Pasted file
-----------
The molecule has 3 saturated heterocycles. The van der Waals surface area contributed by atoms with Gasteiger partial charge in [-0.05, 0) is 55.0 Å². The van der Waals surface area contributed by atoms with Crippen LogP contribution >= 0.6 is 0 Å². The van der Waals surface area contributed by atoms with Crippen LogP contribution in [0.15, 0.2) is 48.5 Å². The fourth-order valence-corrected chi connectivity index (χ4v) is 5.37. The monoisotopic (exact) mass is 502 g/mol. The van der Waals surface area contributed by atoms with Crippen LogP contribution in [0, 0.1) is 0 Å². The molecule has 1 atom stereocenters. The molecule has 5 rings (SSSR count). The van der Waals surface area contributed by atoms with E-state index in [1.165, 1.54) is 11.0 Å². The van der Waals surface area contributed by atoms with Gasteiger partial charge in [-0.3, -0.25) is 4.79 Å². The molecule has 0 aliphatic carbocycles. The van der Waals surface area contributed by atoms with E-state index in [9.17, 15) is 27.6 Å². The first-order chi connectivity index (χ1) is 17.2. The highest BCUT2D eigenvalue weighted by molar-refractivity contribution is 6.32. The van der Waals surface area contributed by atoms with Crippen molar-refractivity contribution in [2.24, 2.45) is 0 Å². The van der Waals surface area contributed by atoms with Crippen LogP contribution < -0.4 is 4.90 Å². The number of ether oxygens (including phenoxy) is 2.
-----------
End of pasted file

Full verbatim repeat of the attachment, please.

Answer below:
The molecule has 3 saturated heterocycles. The van der Waals surface area contributed by atoms with Gasteiger partial charge in [-0.05, 0) is 55.0 Å². The van der Waals surface area contributed by atoms with Crippen LogP contribution >= 0.6 is 0 Å². The van der Waals surface area contributed by atoms with Crippen LogP contribution in [0.15, 0.2) is 48.5 Å². The fourth-order valence-corrected chi connectivity index (χ4v) is 5.37. The monoisotopic (exact) mass is 502 g/mol. The van der Waals surface area contributed by atoms with Crippen LogP contribution in [0, 0.1) is 0 Å². The molecule has 1 atom stereocenters. The molecule has 5 rings (SSSR count). The van der Waals surface area contributed by atoms with E-state index in [1.165, 1.54) is 11.0 Å². The van der Waals surface area contributed by atoms with Gasteiger partial charge in [-0.3, -0.25) is 4.79 Å². The molecule has 0 aliphatic carbocycles. The van der Waals surface area contributed by atoms with E-state index in [9.17, 15) is 27.6 Å². The first-order chi connectivity index (χ1) is 17.2. The highest BCUT2D eigenvalue weighted by molar-refractivity contribution is 6.32. The van der Waals surface area contributed by atoms with Crippen molar-refractivity contribution in [2.24, 2.45) is 0 Å². The van der Waals surface area contributed by atoms with Crippen LogP contribution < -0.4 is 4.90 Å². The number of ether oxygens (including phenoxy) is 2.